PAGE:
Updated:04/18/2020 00: 14h
Observations made with the Very Large Telescope (VLT) of the European Southern Observatory (ESO) in the Atacama desert (Chile) have revealed for the first time that a star orbiting the supermassive black hole in the center of the Milky Way it moves as predicted by the Einstein’s general theory of relativity. Its orbit has rosette shape and not an ellipse, which was what Newton’s theory of gravity predicted. This result has been possible thanks to increasingly precise measurements for almost 30 years, which have allowed scientists to discover the mysteries of Sagittarius A *, the giant that lurks at the heart of our galaxy.
“Einstein’s General Relativity predicts that the attached orbits of one object around another are not closed, as in Newtonian gravity, but move forward on the plane of motion. This famous effect, first seen in the orbit of the planet Mercury around the Sun, was the first evidence in favor of General Relativity. One hundred years later, we have detected the same effect on the motion of a star orbiting the Sagittarius A * compact radio source in the center of the Milky Way, “says Reinhard Genzel, director of the Max Planck Institute for Extraterrestrial Physics (MPE) at Garching, Germany and the architect of the three-decade program that led to this result. “This observational advance strengthens the evidence that Sagittarius A * must be a supermassive black hole 4 million times the mass of the Sun,” he adds.
Very close to the giant
Located 26,000 light-years from the Sun, Sagittarius A * and the dense cluster of stars around it provide a unique laboratory for testing physics in an otherwise unexplored regime of gravity. One of these stars, S2, heads toward the supermassive black hole at a closer distance of less than 20 billion km (120 times the distance from the Sun to Earth), making it one of the closest stars ever found in orbit around the massive giant. On its closest approach to the black hole, S2 rushes through space at nearly three percent the speed of light, completing an orbit once every 16 years.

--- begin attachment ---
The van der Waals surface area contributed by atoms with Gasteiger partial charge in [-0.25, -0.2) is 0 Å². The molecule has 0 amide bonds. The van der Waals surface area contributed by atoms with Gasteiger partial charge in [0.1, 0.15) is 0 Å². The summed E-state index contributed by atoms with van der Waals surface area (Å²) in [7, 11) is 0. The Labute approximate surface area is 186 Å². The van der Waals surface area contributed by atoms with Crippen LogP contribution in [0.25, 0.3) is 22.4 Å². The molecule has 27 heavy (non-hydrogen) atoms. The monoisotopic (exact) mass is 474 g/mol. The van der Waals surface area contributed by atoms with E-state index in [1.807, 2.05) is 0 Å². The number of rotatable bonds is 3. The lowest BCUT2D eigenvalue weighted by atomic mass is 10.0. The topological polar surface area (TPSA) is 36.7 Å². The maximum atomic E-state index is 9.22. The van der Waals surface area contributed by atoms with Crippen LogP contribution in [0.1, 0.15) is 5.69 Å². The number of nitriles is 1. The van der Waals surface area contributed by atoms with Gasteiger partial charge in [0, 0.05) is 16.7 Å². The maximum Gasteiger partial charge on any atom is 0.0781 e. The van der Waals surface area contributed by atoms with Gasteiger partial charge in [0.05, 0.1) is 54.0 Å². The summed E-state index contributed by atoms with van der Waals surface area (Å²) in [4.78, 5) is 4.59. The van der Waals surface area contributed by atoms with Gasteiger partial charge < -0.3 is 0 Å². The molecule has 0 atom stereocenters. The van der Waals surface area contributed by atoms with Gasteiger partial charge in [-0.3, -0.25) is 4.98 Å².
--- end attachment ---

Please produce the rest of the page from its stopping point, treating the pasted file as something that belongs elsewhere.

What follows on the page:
Most stars and planets have a non-circular orbit, and therefore move closer and farther away from the object that they revolve around. In the case of S2, the location of its closest point to the supermassive black hole changes with each turn, so that the next orbit rotates relative to the previous one, creating a rosette shape. General relativity provides an accurate prediction of how much its orbit changes, and the latest measurements from this research exactly match the theory. This effect, known as the Schwarzschild precession, has never before been measured for a star around a supermassive black hole.
The study also helps scientists learn more about the vicinity of the supermassive black hole at the center of our galaxy. “Because S2 measurements follow general relativity very well, we can set strict limits on the amount of invisible material, such as distributed dark matter or possible smaller black holes, that is present around Sagittarius A *. This is of great interest to understand the formation and evolution of supermassive black holes »say Guy Perrin and Karine Perraut, the main French scientists on the project.
The research was carried out by an international team led by Frank Eisenhauer of the MPE with collaborators from France, Portugal, Germany and ESO. The team composes the GRAVITY collaboration, named after the instrument they developed for the VLT interferometer, which combines the light from the four 8-meter VLT telescopes into one super telescope (with a resolution equivalent to that of a 130-meter diameter telescope. ). The same team reported in 2018 another effect predicted by General Relativity: they saw the received light from S2 stretch to longer wavelengths when the star passed near Sagittarius A *. “Our previous result has shown that the light emitted by the star experiences general relativity. We have now shown that the star itself feels the effects of general relativity, “says Paulo García, a researcher at the Center for Astrophysics and Gravitation in Portugal and one of the main scientists of the GRAVITY project.
Space and time
With ESO’s upcoming Extremely Large Telescope, the team believes they could see much fainter stars orbiting even closer to the supermassive black hole. “If we’re lucky, we could capture stars close enough to actually feel the rotation, the spin, of the black hole,” says Andreas Eckart of the University of Cologne, another leading scientist on the project. This would mean that astronomers could measure the two quantities, spin and mass, that characterize Sagittarius A * and define the space and time around it. “That would be a completely different level of relativity testing again,” says Eckart.